Jim Bachor - thinking awfully hard in Sicily
Jim Bachor is an artist pal who I know from Facebook. His sophistocated and captivating work defines an ironic juxtaposition between ancient and contemporary art. Using centuries-old mosaic techniques, Jim constructs what appear to be classical compositions that, upon closer inspection, reveal signature urban castoffs such as discarded MacDonald's containers and crumpled candy wrappers.
A graduate of the Center for Creative Studies in downtown Detroit, former Michigander Jim Bachor has lived in Chicago now for more than 20 years.
Jim’s passion for mosaic art was born in 1998 when he first traveled to Europe and immersed himself in the historically artistic cultures of London, Rome and Paris.
For two months in 1999, Jim rented a house in Rome and, with a phrase book in one hand and a shovel in the other, explored the ancient sites of the city and surrounding countryside.
B.C. in 3D
Inspired to learn more about his newfound infatuation, Jim went back to Italy later that same year and took classes in Ravenna on the demanding and meticulous mosaic art form. During subsequent archaeology-based trips to Greece, Turkey and even a dig in Pompeii, he was amazed by the stunning examples of 2,000 year-old art buried deep underground.
One fact about mosaics intrigued Jim more than any other. Marble and glass don’t fade. And, as a result, unlike oil paintings or frescoes, ancient mosaics found today appear exactly as the artist intended them to look centuries ago.
God This Coffes Good!
Jim has adapted this ancient art form to contemporary American life, capturing everyday scenes in a way that, many lifetimes from now, will open a window onto life in the early 21st century.
To see his more of his works please visit his web site by clicking HERE.
"After helping to excavate an old factory in the lost city of Pompeii, I was dumbstruck by the contrast between what happened to the people that once lived there and what happened to their art. While the population was extinguished in a heartbeat by an angry Vesuvius, the mosaics which they created retained their beauty and vitality for millennia beneath the hardened volcanic ash. Their art survived to tell their story. And when you consider how, in a small way, man seeks immortality through art, it makes sense to choose a medium which is not only beautiful, but also indestructible. It’s a comforting thought that while my ideas may not stand the test of time, my work certainly will."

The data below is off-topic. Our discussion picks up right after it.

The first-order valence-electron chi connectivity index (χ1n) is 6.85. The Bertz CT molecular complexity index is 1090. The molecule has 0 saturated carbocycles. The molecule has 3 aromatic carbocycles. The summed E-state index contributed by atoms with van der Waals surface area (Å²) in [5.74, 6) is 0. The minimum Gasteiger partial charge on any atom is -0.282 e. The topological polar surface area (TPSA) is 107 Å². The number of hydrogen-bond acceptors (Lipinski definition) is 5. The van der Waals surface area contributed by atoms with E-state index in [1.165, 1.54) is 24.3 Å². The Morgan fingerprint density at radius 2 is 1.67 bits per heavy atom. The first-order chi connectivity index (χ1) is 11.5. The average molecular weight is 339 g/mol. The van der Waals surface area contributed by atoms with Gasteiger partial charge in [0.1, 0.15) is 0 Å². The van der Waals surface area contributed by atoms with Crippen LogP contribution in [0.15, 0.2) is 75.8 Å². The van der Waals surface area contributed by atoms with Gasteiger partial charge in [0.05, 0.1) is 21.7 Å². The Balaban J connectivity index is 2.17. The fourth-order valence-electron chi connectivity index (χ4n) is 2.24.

About his technique, Jim states:
"I’ve studied mosaic art in Ravenna, Italy, known for their many mosaic-filled churches. I’ve taken what I learned there and, using these ancient techniques, began to apply modern “takes” to this timeless art. Various marbles and imported italian glass (smalti) are used in my mosaics. I break each piece of glass/marble by hand and set them into a temporary base of hydrated lime. When i consider the mosaic finished, i set the piece using cheesecloth and glue. After it dries for a few days i then lift and transfer the mosaic into a box filled with a permanent mortar binder. A day later I then scrub the piece with wire brushes to remove any glue and mortar residue. Finally I stain the mortar with watercolor washes to help “tighten” the visuals. Each piece takes from 60 to 140 hours to complete. My art tends to be smaller in size given the weight of the pieces and the time-consuming nature of the process."
- ► 2010 (21)
- ► 2009 (56)